Recently, many of us have read about the tragic Wisconsin car wreck that occurred in the town of Ashford. Nine teenage girls were riding in an SUV when it the driver hit a bump and lost control of her vehicle. Six teens were injured; three were killed.
Statistics show that teens are more likely to crash when they have friends in the car. Two recent studies conducted by the Children’s Hospital of Philadelphia in collaboration with State Farm examined how peer pressures increase a teen driver’s accident risk.
The first study looked at teens who had been involved in serious accidents. Teens driving with passengers were more likely to be involved in distracted-driving accidents than teens driving alone. Approximately 71 percent of distracted male drivers and 47 percent of distracted female drivers said they were directly distracted by the actions of their passengers at the time of their crash. In addition, males driving with passengers were twice as likely have driven aggressively and six times more likely to have tried illegal stunts to impress their friends before their accident.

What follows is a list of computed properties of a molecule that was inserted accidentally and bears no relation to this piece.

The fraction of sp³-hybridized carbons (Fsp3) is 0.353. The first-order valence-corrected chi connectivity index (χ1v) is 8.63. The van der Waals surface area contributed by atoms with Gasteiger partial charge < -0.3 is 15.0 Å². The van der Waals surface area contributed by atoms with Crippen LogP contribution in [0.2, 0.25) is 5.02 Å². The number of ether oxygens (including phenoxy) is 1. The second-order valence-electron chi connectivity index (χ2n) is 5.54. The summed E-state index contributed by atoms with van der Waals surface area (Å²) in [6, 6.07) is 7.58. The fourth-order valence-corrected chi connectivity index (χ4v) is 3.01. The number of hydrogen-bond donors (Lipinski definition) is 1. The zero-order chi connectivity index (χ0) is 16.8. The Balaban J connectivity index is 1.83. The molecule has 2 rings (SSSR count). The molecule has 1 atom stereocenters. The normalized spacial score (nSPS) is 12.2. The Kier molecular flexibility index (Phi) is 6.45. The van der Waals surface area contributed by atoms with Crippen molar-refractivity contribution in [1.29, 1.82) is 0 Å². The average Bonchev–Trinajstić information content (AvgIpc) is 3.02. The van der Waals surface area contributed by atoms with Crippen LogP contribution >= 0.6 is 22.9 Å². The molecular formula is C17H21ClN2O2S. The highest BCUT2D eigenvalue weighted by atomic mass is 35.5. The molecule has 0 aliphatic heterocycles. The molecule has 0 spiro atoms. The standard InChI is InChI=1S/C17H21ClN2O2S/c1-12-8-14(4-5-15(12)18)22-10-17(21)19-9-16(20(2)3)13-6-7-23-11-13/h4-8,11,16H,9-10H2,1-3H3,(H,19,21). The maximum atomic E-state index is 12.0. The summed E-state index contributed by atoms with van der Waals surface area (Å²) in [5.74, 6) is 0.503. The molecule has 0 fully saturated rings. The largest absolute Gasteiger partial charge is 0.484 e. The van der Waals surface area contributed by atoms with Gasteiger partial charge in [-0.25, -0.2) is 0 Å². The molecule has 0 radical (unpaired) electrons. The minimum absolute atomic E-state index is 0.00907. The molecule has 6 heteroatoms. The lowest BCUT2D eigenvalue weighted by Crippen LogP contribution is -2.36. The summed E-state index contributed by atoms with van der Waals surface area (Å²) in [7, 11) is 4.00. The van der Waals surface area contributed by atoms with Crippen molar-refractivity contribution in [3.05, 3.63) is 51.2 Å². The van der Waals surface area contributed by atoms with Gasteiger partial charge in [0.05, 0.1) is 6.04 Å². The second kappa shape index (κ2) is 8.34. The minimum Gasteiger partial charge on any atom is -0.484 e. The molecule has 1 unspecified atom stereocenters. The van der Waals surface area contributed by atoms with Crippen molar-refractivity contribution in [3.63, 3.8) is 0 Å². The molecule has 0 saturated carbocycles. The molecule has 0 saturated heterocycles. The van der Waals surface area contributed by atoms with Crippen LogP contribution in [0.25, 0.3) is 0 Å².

The second study looked at the personalities of teen who considered themselves likely to drive with multiple friends in their car. These teens often considered themselves “thrill seekers.” These teens tended not to fully understand the risks associated with driving, and believed that their parents were unlikely to enforce driving rules or monitor their whereabouts.
Our Wisconsin car accident attorneys believe that most teens are responsible drivers. However, these studies show that parents can help prevent Wisconsin teen driving accidents. If you are the parent of a teen driver, set rules for your teen — and set consequences if those rules are broken.
The Wisconsin car accident attorneys at Hupy and Abraham offer free information to Wisconsin accident victims. Request your free copy of The Ultimate Guide For Automobile Accident Victims.